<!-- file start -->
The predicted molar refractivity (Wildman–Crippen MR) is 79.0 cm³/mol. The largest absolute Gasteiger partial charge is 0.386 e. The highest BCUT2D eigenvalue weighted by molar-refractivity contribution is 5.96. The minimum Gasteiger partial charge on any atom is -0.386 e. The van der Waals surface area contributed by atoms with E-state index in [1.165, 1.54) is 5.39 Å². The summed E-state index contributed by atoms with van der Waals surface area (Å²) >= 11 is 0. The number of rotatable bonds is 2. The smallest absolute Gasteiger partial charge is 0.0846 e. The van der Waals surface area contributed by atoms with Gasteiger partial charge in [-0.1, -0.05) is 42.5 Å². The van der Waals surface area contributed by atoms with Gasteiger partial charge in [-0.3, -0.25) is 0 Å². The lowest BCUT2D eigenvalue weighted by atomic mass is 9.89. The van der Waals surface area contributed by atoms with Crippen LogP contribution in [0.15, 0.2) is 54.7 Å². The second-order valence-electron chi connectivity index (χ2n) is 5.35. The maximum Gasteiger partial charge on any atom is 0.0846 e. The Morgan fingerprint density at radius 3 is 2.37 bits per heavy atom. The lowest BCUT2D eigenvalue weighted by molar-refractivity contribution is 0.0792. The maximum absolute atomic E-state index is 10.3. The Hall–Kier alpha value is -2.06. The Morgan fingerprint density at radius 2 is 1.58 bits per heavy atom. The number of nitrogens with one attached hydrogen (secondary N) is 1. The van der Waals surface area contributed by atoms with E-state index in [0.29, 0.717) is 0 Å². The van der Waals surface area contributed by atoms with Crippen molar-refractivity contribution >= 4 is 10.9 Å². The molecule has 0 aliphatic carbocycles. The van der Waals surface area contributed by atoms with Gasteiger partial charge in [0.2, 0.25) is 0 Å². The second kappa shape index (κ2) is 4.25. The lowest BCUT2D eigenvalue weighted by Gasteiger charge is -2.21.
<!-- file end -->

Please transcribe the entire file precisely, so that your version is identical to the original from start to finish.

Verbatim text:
The predicted molar refractivity (Wildman–Crippen MR) is 79.0 cm³/mol. The largest absolute Gasteiger partial charge is 0.386 e. The highest BCUT2D eigenvalue weighted by molar-refractivity contribution is 5.96. The minimum Gasteiger partial charge on any atom is -0.386 e. The van der Waals surface area contributed by atoms with E-state index in [1.165, 1.54) is 5.39 Å². The summed E-state index contributed by atoms with van der Waals surface area (Å²) >= 11 is 0. The number of rotatable bonds is 2. The smallest absolute Gasteiger partial charge is 0.0846 e. The van der Waals surface area contributed by atoms with Gasteiger partial charge in [-0.1, -0.05) is 42.5 Å². The van der Waals surface area contributed by atoms with Gasteiger partial charge in [-0.3, -0.25) is 0 Å². The lowest BCUT2D eigenvalue weighted by atomic mass is 9.89. The van der Waals surface area contributed by atoms with Crippen LogP contribution in [0.15, 0.2) is 54.7 Å². The second-order valence-electron chi connectivity index (χ2n) is 5.35. The maximum Gasteiger partial charge on any atom is 0.0846 e. The Morgan fingerprint density at radius 3 is 2.37 bits per heavy atom. The lowest BCUT2D eigenvalue weighted by molar-refractivity contribution is 0.0792. The maximum absolute atomic E-state index is 10.3. The Hall–Kier alpha value is -2.06. The Morgan fingerprint density at radius 2 is 1.58 bits per heavy atom. The number of nitrogens with one attached hydrogen (secondary N) is 1. The van der Waals surface area contributed by atoms with E-state index in [0.29, 0.717) is 0 Å². The van der Waals surface area contributed by atoms with Crippen molar-refractivity contribution >= 4 is 10.9 Å². The molecule has 0 aliphatic carbocycles. The van der Waals surface area contributed by atoms with Gasteiger partial charge in [0.2, 0.25) is 0 Å². The second kappa shape index (κ2) is 4.25. The lowest BCUT2D eigenvalue weighted by Gasteiger charge is -2.21.